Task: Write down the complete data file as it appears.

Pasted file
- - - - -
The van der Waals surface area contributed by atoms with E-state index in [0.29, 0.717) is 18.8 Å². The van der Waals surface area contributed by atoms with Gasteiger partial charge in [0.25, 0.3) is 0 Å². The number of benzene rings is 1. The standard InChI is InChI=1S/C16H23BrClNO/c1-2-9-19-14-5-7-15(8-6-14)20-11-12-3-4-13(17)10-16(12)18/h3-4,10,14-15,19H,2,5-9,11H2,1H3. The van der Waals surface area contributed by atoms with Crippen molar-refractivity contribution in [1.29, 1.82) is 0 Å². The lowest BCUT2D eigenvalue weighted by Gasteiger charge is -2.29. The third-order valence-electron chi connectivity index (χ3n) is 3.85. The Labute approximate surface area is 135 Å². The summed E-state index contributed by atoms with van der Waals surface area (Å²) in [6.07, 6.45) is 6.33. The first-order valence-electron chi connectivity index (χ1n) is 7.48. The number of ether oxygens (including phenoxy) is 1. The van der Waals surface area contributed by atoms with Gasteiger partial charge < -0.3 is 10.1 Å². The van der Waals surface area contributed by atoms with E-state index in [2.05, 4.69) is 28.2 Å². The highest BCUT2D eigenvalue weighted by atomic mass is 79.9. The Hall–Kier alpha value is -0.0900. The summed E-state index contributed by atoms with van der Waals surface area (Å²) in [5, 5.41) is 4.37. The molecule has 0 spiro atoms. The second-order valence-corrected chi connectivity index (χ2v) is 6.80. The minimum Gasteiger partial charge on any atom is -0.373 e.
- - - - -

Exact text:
The van der Waals surface area contributed by atoms with E-state index in [0.29, 0.717) is 18.8 Å². The van der Waals surface area contributed by atoms with Gasteiger partial charge in [0.25, 0.3) is 0 Å². The number of benzene rings is 1. The standard InChI is InChI=1S/C16H23BrClNO/c1-2-9-19-14-5-7-15(8-6-14)20-11-12-3-4-13(17)10-16(12)18/h3-4,10,14-15,19H,2,5-9,11H2,1H3. The van der Waals surface area contributed by atoms with Crippen molar-refractivity contribution in [1.29, 1.82) is 0 Å². The lowest BCUT2D eigenvalue weighted by Gasteiger charge is -2.29. The third-order valence-electron chi connectivity index (χ3n) is 3.85. The Labute approximate surface area is 135 Å². The summed E-state index contributed by atoms with van der Waals surface area (Å²) in [6.07, 6.45) is 6.33. The first-order valence-electron chi connectivity index (χ1n) is 7.48. The number of ether oxygens (including phenoxy) is 1. The van der Waals surface area contributed by atoms with Gasteiger partial charge < -0.3 is 10.1 Å². The van der Waals surface area contributed by atoms with E-state index in [2.05, 4.69) is 28.2 Å². The highest BCUT2D eigenvalue weighted by atomic mass is 79.9. The Hall–Kier alpha value is -0.0900. The summed E-state index contributed by atoms with van der Waals surface area (Å²) in [5, 5.41) is 4.37. The molecule has 0 spiro atoms. The second-order valence-corrected chi connectivity index (χ2v) is 6.80. The minimum Gasteiger partial charge on any atom is -0.373 e.